Frontline practitioners from a range of criminal justice agencies from across Warwickshire have received training on how best to use legislation and court orders to safeguard the public from dangerous offenders.
The training session involved representatives from the National Probation Service, Police, Youth Justice Service and local authority housing staff, to give an overview on how the powers in the Anti-Social Behaviour, Crime and Policing Act 2014 can help agencies in their management of violent offenders following their release from prison.
It was organised by the Warwickshire Multi-Agency Public Protection Arrangements (MAPPA) Strategic Management Board (SMB) and is the latest in a number of activities arising from a round table discussion organised last year by Warwickshire Police and Crime Commissioner Philip Seccombe.
The meeting last June featured a powerful input from Colin Hehir, the father of Morgan Hehir, who was murdered in Nuneaton in October 2015. Morgan’s murderer had previously been convicted of the manslaughter of another man, but was no longer subject to statutory management by agencies under the MAPPA process following his release from prison, as he had served the full term of his sentence.
Powers which were not fully available at that time now give agencies greater possibilities to proactively manage offenders following prison release. The training session, delivered by Lara Macnab and Michael Goucher from Warwickshire County Council Legal Services, was designed to highlight how use of Civil Injunctions and Criminal Behaviour Orders can arm frontline staff with measures to proactively supervise individuals in the community beyond the end of their sentences, as well as giving greater powers of sanction if breached.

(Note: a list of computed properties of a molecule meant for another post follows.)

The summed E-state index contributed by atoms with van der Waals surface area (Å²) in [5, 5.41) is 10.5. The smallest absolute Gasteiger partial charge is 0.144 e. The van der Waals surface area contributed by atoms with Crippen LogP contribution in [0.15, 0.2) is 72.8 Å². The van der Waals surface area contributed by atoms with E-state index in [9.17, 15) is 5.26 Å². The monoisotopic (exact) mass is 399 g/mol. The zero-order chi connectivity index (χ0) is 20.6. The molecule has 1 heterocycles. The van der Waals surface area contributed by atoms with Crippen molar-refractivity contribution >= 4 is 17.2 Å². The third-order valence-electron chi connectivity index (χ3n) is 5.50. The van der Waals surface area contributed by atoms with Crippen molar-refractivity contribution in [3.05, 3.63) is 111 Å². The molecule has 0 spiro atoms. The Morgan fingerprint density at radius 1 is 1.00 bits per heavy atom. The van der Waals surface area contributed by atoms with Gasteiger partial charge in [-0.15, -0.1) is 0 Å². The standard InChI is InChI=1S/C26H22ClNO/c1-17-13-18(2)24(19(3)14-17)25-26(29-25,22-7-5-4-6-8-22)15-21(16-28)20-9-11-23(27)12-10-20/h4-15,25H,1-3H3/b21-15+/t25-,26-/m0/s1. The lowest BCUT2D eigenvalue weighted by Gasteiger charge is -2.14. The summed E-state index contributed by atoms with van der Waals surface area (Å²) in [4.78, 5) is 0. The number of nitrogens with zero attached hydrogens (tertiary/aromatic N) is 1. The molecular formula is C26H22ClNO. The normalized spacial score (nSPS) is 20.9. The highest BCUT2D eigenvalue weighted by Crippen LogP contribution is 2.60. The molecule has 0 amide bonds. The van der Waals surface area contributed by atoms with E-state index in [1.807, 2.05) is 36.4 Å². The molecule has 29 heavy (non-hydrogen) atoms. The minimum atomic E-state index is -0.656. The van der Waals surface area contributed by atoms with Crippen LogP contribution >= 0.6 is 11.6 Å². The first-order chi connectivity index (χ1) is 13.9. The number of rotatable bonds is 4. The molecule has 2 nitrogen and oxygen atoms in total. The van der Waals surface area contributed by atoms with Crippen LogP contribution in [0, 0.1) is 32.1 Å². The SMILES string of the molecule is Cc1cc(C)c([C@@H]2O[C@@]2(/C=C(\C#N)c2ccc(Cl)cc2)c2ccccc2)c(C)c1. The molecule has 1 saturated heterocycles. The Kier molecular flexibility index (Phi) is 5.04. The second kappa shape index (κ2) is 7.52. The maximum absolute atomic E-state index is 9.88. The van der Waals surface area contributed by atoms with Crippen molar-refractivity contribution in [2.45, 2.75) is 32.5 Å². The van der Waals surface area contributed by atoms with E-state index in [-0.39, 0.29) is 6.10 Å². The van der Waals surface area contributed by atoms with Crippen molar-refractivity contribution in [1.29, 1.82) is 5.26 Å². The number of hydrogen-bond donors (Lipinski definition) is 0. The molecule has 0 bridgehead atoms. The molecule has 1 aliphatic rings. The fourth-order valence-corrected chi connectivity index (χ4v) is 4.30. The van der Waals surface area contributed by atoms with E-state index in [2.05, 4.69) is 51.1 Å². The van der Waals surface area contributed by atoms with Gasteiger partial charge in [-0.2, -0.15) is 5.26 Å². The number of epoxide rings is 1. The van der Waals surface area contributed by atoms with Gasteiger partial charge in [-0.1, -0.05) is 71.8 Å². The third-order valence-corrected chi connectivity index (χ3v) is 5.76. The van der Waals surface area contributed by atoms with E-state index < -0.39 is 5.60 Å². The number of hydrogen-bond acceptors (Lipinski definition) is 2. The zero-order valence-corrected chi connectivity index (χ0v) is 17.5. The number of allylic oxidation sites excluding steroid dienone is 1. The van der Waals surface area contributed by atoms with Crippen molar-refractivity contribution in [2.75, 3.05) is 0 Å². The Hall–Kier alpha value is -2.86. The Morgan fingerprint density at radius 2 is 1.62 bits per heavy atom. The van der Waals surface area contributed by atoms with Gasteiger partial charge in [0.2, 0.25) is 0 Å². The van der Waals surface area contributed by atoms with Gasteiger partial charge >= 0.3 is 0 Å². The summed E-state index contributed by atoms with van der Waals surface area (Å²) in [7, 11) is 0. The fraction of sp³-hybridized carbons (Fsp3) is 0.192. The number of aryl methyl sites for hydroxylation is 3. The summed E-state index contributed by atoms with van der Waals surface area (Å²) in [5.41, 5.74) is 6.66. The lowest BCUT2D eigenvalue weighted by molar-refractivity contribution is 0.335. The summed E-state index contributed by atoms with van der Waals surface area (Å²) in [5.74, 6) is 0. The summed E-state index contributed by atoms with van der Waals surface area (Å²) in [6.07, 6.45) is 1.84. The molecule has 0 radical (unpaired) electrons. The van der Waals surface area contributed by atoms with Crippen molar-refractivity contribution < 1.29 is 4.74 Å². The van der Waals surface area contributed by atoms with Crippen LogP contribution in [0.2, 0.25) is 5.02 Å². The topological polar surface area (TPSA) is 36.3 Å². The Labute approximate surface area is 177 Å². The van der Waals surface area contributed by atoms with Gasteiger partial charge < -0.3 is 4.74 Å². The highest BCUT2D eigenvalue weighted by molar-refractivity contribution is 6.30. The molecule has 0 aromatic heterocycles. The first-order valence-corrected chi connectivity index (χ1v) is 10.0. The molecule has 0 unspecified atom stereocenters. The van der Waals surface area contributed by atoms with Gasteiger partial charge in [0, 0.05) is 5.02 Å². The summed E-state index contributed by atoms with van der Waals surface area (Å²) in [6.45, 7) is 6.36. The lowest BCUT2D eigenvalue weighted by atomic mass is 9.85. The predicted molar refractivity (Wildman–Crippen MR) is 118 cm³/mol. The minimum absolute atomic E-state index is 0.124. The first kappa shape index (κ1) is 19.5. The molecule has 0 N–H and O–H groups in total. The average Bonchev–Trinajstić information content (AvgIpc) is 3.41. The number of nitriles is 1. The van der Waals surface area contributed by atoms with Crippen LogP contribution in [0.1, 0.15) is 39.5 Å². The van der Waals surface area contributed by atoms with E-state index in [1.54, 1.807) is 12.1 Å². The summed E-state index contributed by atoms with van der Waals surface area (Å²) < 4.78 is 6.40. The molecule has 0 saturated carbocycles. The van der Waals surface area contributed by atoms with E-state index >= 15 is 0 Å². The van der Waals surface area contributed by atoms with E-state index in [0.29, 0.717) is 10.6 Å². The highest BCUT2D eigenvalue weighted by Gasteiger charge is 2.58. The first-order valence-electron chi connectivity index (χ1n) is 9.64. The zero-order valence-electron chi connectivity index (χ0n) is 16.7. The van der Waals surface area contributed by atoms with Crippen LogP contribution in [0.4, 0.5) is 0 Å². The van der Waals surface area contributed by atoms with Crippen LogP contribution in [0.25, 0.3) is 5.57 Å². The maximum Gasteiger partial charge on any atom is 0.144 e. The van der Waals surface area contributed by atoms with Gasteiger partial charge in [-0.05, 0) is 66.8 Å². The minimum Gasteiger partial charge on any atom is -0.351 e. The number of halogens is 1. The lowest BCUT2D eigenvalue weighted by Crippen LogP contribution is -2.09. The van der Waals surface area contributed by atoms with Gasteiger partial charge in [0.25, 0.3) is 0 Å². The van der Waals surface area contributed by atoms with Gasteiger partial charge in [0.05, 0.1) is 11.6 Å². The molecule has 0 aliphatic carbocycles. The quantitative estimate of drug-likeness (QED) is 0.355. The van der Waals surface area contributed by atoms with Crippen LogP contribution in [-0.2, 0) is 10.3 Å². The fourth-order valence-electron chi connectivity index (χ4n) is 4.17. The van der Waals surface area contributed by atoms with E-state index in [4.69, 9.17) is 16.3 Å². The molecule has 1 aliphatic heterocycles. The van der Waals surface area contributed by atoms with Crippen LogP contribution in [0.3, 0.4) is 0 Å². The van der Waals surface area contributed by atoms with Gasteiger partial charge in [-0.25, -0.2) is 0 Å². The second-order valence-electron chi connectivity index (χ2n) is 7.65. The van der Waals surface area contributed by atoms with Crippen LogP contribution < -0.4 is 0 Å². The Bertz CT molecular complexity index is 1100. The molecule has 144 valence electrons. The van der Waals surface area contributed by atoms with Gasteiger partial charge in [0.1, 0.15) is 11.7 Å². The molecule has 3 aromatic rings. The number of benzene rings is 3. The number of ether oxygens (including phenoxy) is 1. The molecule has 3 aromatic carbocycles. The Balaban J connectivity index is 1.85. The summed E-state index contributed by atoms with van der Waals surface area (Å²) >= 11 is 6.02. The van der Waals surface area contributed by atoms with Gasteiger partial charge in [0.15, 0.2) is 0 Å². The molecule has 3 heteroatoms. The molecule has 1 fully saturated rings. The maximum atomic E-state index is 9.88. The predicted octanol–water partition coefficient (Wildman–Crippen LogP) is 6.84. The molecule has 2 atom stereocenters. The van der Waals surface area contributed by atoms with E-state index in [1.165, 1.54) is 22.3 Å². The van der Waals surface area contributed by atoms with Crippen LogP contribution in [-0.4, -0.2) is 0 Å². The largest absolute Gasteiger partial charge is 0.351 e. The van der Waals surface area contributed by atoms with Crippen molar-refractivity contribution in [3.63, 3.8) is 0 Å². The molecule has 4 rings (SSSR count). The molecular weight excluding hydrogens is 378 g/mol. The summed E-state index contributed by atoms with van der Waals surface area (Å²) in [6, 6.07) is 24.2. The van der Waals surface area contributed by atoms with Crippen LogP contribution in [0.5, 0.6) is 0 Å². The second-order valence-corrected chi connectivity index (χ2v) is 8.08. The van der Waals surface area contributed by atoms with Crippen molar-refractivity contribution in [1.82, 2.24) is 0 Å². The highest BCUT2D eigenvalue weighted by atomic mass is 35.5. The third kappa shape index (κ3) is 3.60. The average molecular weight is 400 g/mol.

Renewed guidance for best practice at sentence expiry date is also being produced by the SMB sub-group, to help staff across the criminal justice agencies manage risk as defensibly as possible. Together, the measures are designed to boost the ability of agencies to keep the public safe from violent, sexual or other dangerous offenders.
Warwickshire Police and Crime Commissioner Philip Seccombe said: “I was pleased to be able to call into the training session held in Warwick recently and take the chance to speak to the frontline staff present to stress how important it is for all agencies to work together effectively to make best use of the powers available to protect the public.
“There is a considerable amount of focus on this locally from the police, probation, youth justice and local authorities and we must continue to pursue all options to ensure that the public is kept safe from dangerous individuals. My office is continuing discussions with partners to look at potential areas where legislation could be strengthened to assist agencies as they protect the public. Should practical suggestions can be identified, I will take these forward for discussions at a national level.”
Tom Rogers, Warwickshire MAPPA Coordinator, added: “This was an extremely informative training session which I feel encapsulates the willingness to share knowledge and expertise across Warwickshire. Events like this help us to continually improve local public protection measures, to ensure that every effort is made to prevent the creation of more victims.”